A property once made a debattor property and is dedicated to a diety it remains as such and never can be turned into a secular property. Record of rights of the C.S. Khatian have the presumption of correctness. Debattar property cannot be treated as enemy property. Abdul Aziz and another Vs. Hindu Diety Luxmi Gobinda Jew and others 11 MLR (2006) (AD) 22. ....View Full Judgment

Transfer of ejmali property by a member of Hindu joint family—
A member of Hindu joint family governed by Dayabhaga school can dispose of his undivided ancestral property by sale, will or gift even though the same were not partitioned by metes and bounds. No vested property case with regard to the Hindu property can be started after 23.03.1974 on which date the Ordinance No.l of 1969 was repealed. A lessee on year to year basis lease of vested property has no locus-standi to challenge the impugned decree or prefer an appeal thereagainst. Aroti Rani Paul (Sreetnati) Vs. Sree Shudarshan Kumar Paul and others 11 MLR (2006) (AD) 43. ....View Full Judgment

Shebayet— Rights and responsibilities—
Shebayet of a Hindu deity is a manager of the debattar property and he performs the sheba puja. He has no title or heritable right to the said property. When the Shebayet left for India he ceases to be Shebayet and he has no authority to appoint Ramesh Chandra Barman as Shebayat by a power of attorney which is of no legal effect. Ramesh Chandra Barman Vs. Sree Sree Kala Charan Jieu TJwkur and another 13 MLR (2008) (AD) 8. ....View Full Judgment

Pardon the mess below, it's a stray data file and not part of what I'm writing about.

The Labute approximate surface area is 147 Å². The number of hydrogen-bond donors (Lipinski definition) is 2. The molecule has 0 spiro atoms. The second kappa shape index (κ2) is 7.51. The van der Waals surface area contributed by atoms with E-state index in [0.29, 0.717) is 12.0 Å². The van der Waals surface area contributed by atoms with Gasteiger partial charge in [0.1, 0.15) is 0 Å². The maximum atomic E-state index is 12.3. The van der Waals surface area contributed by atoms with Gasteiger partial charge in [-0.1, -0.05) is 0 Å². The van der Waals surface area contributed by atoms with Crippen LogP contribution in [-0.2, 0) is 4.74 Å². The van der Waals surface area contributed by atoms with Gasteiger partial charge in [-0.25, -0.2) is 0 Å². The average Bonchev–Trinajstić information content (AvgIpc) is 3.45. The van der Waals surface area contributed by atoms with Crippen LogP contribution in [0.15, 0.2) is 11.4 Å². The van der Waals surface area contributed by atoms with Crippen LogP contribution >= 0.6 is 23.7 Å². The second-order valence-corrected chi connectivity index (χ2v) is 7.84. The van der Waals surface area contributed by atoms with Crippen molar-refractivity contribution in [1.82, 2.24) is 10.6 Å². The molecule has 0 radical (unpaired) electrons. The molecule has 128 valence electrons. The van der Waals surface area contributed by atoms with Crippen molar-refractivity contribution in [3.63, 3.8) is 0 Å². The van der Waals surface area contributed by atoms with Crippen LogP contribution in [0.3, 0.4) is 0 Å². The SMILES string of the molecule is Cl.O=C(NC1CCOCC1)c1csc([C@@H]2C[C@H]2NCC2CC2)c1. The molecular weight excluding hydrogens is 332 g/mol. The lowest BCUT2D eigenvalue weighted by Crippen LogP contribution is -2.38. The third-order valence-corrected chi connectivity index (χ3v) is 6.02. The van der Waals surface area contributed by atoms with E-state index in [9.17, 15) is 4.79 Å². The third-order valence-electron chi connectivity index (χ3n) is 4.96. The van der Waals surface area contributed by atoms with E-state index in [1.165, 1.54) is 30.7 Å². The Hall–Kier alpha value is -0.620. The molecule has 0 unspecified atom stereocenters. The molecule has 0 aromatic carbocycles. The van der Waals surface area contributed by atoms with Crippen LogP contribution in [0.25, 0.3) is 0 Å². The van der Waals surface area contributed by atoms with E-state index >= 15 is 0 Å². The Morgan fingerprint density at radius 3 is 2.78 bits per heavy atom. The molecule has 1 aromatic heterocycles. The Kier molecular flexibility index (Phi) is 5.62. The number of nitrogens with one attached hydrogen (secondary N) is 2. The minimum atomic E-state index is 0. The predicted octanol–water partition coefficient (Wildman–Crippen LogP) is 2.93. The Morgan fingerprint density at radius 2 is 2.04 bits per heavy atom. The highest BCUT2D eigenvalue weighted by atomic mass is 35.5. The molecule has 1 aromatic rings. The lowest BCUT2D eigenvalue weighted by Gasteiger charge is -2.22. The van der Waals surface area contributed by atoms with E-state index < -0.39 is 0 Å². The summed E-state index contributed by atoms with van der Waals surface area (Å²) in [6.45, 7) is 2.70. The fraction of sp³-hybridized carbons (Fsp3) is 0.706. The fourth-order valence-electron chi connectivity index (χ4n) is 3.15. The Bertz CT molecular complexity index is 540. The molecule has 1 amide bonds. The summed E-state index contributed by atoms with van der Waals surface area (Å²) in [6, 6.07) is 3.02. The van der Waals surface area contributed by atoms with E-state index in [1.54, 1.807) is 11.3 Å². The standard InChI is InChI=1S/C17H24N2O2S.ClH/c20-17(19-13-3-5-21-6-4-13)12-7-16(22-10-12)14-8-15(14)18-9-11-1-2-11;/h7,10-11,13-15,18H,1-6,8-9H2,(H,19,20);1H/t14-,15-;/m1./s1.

Hindu Law— Life interest of widow-legal necessity and transfer—
A Hindu widow enjoys life interest in the estate of her deceased husband. She can transfer such property only on the ground of legal necessity. Transfer by a Hindu widow of the property of her husband without legal necessity is not valid and the reversioner can get the restoration of the same. Sekandar Ali Shaikh (Md) and others Vs. Sree Dilip Kumar. 3,MLR(1998) (AD) 69. ....View Full Judgment

Hindu Marriage— Nuptial rites— Minor variation does not invalidate marriage—
A Hindu marriage is complete as soon as the seven steps are completed. Nuptial rites in Hindu Shastra are complicated and are not easy of comprehension by ordinary participants. Once the fact of marriage is established there is the presumption of valid marriage. Minor variations do not render the marriage invalid. Utpal Kanti Das Vs. Monju Rani Das. 3, MLR (1998) (AD) 76. ....View Full Judgment